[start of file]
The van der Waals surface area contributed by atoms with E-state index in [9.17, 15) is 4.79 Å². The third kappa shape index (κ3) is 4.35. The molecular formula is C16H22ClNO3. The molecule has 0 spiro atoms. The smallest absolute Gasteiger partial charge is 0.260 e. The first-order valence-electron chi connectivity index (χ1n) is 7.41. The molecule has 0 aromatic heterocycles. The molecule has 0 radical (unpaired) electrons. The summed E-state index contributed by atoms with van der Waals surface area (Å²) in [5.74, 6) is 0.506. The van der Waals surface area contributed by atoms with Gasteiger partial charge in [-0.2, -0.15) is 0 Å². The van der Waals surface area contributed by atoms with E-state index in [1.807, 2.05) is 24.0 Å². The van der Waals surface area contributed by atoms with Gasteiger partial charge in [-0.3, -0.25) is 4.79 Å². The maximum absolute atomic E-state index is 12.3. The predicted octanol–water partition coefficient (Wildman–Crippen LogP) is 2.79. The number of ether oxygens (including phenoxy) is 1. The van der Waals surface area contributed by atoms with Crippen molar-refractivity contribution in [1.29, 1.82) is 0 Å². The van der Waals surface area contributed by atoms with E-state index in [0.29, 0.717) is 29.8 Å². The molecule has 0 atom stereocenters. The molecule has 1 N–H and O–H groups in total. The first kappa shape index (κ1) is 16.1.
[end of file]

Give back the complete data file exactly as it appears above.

The van der Waals surface area contributed by atoms with E-state index in [9.17, 15) is 4.79 Å². The third kappa shape index (κ3) is 4.35. The molecular formula is C16H22ClNO3. The molecule has 0 spiro atoms. The smallest absolute Gasteiger partial charge is 0.260 e. The first-order valence-electron chi connectivity index (χ1n) is 7.41. The molecule has 0 aromatic heterocycles. The molecule has 0 radical (unpaired) electrons. The summed E-state index contributed by atoms with van der Waals surface area (Å²) in [5.74, 6) is 0.506. The van der Waals surface area contributed by atoms with Gasteiger partial charge in [-0.2, -0.15) is 0 Å². The van der Waals surface area contributed by atoms with E-state index in [1.807, 2.05) is 24.0 Å². The van der Waals surface area contributed by atoms with Gasteiger partial charge in [-0.3, -0.25) is 4.79 Å². The maximum absolute atomic E-state index is 12.3. The predicted octanol–water partition coefficient (Wildman–Crippen LogP) is 2.79. The number of ether oxygens (including phenoxy) is 1. The van der Waals surface area contributed by atoms with Crippen molar-refractivity contribution in [1.29, 1.82) is 0 Å². The van der Waals surface area contributed by atoms with E-state index in [0.29, 0.717) is 29.8 Å². The molecule has 0 atom stereocenters. The molecule has 1 N–H and O–H groups in total. The first kappa shape index (κ1) is 16.1.